• Image about Kyra Sedgwick
Karen Neal/TNT

To these charges, Sedgwick cops. She almost relishes the opportunity to confess, as guest stars so colorfully do week in and week out on The Closer. “Really, the reason we’re talking at all right now is because of a Ding Dong,” she says, referencing the chocolate delectable her character devours in the closing minutes of the pilot episode.

“That Ding Dong, that scene — that’s one of the reasons I took the role, honestly,” she says. “First of all, I knew I wouldn’t mind doing that scene 47 times if we had to. But also, it opened a door of endless possibilities to that character for me. Brenda is desperately trying to hold it together all the time in her work, in her relationships, in her life. When given the moment to relax, it’s secret and it’s sugar and it’s a release and it’s flawed and it’s relatable and accessible and lovable. That was my keyhole into the character, and I think about that scene a lot, even today. And not just because it has chocolate in it.”

Indeed, Deputy Chief Brenda Leigh Johnson can turn a body bag into an arrest inside of 45 minutes, but she can’t seem to get more than a wispy chalk line around her private life, which is often overshadowed by her work. Sedgwick knows that many Closer viewers (there are nearly 7 million of them weekly) tune in to watch cases crack but that many more connect with the character’s personal journey. “I really bare my soul with this character, and I think people get something out of that, watching these characters do their best with what they have,” she says. “I think a lot of women struggle with personal and professional issues, and I love to be able to explore that and show how hard it can be to do both things at all, let alone well. Women are asked to be so many things today: serious and smart and capable, not too soft or messy, yet a Playboy bunny in the bedroom, and also vulnerable and fierce and on top of it all. It’s very confusing. Don’t get me wrong; it’s a mess for men too. But I think the characters and the relationships are one of the reasons we’ve been so successful.”

From the outside looking in, it would appear Sedgwick’s life is devoid of the tabloid dramatics that are part and parcel of ­Hollywood life. That may be because, through mindful choices and a well-­practiced self-awareness, the 45-year-old shed the skin of tortured artist long ago. “I was very serious in my 20s, and that weight started feeling like too much to bear,” she says. “I didn’t want to carry it anymore, so I worked on it. A lot.”

Sedgwick says she used to be grimly unforgiving of herself — her work, her appearance, the choices she made. But she has learned to release expectations — “at least a lot of the time,” she laughs — and to work more harmoniously with “lightness and balance and acceptance.” She believes her work has improved as a result of this non­denominational liberation, and her quality of life too. “There is no celebration or prize for bitterness in this life, unless you’re a comic,” she says. “If you’re Ricky Gervais, I hope you never stop. Everyone else, just lighten up, man.”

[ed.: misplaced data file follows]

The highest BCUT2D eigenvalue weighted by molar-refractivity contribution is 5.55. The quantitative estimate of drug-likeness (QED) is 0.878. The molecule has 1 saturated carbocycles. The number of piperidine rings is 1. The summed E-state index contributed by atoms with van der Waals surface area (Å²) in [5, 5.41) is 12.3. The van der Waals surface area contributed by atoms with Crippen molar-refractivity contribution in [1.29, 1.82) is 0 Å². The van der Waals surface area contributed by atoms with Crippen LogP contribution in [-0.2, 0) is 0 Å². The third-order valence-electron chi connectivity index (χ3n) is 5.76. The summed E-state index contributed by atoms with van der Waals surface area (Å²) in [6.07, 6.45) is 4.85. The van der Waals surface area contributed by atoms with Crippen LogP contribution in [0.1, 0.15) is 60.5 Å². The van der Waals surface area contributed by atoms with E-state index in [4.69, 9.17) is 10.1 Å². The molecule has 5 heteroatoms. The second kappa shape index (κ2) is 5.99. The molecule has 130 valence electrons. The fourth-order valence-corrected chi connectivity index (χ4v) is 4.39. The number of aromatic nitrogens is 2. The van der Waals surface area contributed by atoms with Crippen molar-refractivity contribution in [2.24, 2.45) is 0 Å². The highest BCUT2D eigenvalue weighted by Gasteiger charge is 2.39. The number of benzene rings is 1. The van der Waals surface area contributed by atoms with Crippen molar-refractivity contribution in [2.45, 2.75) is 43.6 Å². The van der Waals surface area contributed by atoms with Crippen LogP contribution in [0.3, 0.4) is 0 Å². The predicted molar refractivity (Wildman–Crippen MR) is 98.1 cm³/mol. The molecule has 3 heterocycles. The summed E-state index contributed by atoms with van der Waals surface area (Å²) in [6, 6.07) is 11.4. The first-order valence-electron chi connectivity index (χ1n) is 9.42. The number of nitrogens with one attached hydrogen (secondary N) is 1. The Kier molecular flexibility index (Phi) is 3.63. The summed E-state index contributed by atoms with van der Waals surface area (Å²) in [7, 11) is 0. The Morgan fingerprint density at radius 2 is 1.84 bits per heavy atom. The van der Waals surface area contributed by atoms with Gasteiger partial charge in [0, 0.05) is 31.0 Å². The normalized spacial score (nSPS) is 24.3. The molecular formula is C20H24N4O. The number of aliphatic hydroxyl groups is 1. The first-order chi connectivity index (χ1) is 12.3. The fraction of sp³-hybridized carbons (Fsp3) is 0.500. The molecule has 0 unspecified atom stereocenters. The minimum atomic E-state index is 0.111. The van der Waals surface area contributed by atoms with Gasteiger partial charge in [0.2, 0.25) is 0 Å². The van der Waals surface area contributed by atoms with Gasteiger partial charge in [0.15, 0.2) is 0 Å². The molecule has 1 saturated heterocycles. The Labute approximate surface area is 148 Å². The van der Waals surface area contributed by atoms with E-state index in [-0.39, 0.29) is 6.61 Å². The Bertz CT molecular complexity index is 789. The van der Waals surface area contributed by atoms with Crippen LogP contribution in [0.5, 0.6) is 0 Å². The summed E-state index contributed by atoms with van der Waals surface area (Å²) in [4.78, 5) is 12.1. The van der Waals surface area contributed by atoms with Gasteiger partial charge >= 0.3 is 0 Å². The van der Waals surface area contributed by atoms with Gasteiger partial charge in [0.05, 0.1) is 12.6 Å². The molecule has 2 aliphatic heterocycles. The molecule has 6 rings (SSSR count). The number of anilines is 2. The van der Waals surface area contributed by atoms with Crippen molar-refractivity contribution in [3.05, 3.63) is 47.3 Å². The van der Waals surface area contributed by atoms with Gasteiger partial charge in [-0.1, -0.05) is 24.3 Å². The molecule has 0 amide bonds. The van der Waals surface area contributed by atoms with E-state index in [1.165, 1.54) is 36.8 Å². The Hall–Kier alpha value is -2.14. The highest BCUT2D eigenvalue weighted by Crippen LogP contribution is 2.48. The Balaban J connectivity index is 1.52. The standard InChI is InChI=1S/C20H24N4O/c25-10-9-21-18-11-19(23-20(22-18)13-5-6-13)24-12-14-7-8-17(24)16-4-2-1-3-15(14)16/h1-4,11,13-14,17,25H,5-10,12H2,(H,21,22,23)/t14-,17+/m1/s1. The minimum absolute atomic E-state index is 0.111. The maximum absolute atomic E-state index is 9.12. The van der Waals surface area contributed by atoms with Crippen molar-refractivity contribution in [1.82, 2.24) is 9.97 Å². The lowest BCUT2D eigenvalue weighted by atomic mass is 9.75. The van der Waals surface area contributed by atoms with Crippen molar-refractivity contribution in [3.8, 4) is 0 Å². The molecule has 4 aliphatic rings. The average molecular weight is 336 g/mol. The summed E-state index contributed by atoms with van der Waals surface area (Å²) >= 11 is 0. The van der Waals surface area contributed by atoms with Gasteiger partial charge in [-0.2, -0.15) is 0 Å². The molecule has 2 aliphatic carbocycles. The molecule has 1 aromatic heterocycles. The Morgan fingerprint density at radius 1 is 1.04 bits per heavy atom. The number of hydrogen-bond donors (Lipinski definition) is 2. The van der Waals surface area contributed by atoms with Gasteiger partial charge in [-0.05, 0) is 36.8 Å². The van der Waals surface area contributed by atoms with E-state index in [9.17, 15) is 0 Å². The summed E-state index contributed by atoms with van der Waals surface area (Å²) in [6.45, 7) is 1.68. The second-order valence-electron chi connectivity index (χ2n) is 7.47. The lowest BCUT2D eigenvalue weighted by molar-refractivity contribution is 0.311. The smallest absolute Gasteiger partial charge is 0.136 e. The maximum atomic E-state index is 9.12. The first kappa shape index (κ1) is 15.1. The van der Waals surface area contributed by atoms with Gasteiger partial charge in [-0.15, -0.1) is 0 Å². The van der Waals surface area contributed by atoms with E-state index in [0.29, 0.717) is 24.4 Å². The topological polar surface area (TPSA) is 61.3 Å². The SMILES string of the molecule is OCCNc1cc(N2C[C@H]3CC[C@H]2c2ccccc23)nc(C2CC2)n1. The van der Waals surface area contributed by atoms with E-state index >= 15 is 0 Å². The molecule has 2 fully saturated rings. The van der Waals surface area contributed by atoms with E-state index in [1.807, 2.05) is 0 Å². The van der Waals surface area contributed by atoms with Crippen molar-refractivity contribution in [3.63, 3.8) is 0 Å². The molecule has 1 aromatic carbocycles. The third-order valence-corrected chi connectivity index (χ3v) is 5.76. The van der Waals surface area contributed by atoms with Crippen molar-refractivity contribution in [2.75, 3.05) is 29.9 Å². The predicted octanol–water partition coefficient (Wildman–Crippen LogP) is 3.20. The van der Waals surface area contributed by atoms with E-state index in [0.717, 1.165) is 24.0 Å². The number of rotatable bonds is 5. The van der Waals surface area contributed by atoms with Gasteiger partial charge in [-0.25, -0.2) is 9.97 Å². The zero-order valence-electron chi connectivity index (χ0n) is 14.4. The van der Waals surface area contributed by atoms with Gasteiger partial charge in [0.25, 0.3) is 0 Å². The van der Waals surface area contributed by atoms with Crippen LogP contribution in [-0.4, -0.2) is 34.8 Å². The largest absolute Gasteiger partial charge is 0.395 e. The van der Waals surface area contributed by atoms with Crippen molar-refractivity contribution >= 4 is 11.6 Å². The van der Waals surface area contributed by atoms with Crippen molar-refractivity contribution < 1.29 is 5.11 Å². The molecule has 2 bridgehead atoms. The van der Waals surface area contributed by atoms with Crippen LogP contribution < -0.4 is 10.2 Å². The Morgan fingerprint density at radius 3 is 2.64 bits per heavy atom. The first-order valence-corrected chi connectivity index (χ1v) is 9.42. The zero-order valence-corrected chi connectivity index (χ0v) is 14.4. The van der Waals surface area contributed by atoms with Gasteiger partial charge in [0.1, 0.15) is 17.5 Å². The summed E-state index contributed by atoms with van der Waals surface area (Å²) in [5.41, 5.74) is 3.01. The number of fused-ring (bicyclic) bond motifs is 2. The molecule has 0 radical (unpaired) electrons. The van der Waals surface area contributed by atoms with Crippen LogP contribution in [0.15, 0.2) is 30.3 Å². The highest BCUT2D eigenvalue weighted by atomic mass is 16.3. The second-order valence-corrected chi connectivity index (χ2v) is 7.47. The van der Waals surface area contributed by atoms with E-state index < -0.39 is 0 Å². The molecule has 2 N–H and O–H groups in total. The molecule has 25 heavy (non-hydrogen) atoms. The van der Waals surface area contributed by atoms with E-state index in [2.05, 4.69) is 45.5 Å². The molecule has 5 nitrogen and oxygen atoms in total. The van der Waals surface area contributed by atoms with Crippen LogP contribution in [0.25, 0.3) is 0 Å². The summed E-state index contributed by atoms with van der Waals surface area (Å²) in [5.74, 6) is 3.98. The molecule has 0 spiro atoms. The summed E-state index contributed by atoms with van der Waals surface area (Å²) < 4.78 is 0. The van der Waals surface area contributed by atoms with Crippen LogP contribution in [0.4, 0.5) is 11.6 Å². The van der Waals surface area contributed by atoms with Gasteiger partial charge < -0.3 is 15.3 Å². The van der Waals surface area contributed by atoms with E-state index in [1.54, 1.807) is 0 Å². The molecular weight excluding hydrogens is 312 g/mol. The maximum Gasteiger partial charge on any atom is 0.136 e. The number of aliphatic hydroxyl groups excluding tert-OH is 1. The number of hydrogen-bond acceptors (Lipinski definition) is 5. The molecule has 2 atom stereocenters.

Born into an affluent New York family, schooled privately and possessing a ­well-stamped passport, Sedgwick enjoyed “the escape” of performance and landed her first professional gig, an 18-month stint on the NBC soap opera Another World, when she was only 16. Her career blossomed in sync with the Julia Robertses and Sandra Bullocks and Michelle Pfeiffers of Tinseltown, as she landed meaningful roles in Cameron Crowe’s Singles, Oliver Stone’s Born on the Fourth of July, and Something to Talk About, an uncommonly good relationship dramedy with Roberts and Robert Duvall. She appeared on a fast-track to stardom but settled for a slow burn that, to her most ardent admirers, sometimes made her seem more like a milk-carton portrait: Where is she now?

“I was relatively practical about it. I always said to myself, ‘If several years go by and I don’t get a job, then I need to find something else to do,’ ” she says. “I think if I stunk and I wasn’t getting work, I would’ve known it and moved on. If I stunk and I was getting work, this might be a different story we’re telling, and if I was great and I wasn’t getting work, you wouldn’t be talking to me at all. There were some years where I wasn’t getting the work I wanted, but the message was: If you love it, stay with it. But there were also other amazing things happening in my life.”